Part of the preparation of unroasted coffee by the farmer or processing mill is to slowly dry it until it reaches an optimum moisture content of 9% to 12% This range is important, as coffee that is drier than 9% loses aroma and flavor, in part because it roasts much more quickly and is harder to control. Coffee that is wetter than 12% is susceptible to growing mold, which permanently taints the flavor.
We always test samples and new arrival coffees for moisture content, because not only does it tell you about the quality of the coffee, it also gives a hint as to how much heat it will require to roast it. As a general rule, we see natural processed coffees average a lower moisture content than washed process coffees. That is one of the reasons natural processed beans require less heat to follow a roasting profile. The moisture reading also hints at how much weight loss you will have when roasting. A high moisture coffee will have a greater loss in weight than a lower moisture coffee.
But the sweet spot really seems to be 10.5% to 11.5%. They roast the nicest, look the nicest, and tend to have the greatest complexity and aroma.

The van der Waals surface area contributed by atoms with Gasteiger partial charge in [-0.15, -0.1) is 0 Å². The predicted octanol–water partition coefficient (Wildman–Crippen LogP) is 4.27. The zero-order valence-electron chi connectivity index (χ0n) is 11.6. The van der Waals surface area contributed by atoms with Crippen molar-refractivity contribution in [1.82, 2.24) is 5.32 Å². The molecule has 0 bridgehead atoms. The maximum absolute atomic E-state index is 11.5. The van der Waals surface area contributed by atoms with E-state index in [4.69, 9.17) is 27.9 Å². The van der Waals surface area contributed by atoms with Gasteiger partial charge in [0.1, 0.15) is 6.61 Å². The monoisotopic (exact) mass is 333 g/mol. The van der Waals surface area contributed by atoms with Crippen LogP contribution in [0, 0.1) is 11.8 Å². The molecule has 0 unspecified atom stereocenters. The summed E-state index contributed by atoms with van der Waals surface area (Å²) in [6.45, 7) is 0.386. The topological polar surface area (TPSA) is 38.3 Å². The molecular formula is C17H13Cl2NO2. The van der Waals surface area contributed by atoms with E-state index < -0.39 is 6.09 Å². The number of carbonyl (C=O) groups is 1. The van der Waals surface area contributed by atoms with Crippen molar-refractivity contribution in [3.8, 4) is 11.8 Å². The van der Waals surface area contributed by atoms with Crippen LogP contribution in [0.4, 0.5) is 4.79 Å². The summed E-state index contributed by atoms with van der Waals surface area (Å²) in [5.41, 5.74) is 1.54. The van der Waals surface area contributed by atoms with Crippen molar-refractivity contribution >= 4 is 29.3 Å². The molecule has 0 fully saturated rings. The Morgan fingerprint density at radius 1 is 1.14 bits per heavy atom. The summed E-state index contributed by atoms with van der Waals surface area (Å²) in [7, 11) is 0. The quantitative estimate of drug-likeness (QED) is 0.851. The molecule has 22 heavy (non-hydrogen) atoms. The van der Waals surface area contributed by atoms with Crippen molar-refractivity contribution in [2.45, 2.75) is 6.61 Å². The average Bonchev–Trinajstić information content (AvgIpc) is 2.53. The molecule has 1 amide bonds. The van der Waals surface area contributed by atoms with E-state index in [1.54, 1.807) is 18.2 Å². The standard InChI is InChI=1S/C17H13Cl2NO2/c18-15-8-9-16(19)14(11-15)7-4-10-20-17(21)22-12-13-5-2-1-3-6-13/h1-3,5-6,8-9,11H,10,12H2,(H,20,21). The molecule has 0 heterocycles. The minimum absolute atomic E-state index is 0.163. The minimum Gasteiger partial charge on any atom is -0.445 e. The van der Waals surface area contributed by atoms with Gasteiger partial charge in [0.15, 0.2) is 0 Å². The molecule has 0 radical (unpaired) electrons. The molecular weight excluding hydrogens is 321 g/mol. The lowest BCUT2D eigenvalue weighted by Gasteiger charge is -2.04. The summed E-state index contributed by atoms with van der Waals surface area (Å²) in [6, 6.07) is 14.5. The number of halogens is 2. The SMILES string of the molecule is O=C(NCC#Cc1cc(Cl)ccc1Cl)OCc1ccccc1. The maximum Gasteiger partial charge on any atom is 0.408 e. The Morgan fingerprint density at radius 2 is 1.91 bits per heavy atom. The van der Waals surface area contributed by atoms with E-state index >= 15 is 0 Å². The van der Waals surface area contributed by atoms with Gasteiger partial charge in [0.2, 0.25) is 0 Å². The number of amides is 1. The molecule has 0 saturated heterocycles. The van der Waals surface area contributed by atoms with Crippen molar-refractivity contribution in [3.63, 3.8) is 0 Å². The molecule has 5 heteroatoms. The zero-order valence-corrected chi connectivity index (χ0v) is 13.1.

Once the coffee has been packed in grainpro bags and exported, the moisture content remains fairly stable. However an extremely dry storage or humid storage condition over time will effect the moisture content of the beans. Coffee warehouses and coffee roasters have to store their unroasted coffee in climate-controlled rooms to control humidity level and spot check levels of beans in storage to watch for changes.
We have seen some extreme readings. The India Monsooned Malabar bean registers at 7%, and it looks, feels, sounds, and roasts different than any other coffee we've ever seen. Coffee that we age in a whiskey barrel for a few days can come out with a moisture reading of almost 20%, causing the beans to require an immense amount of heat during the roast.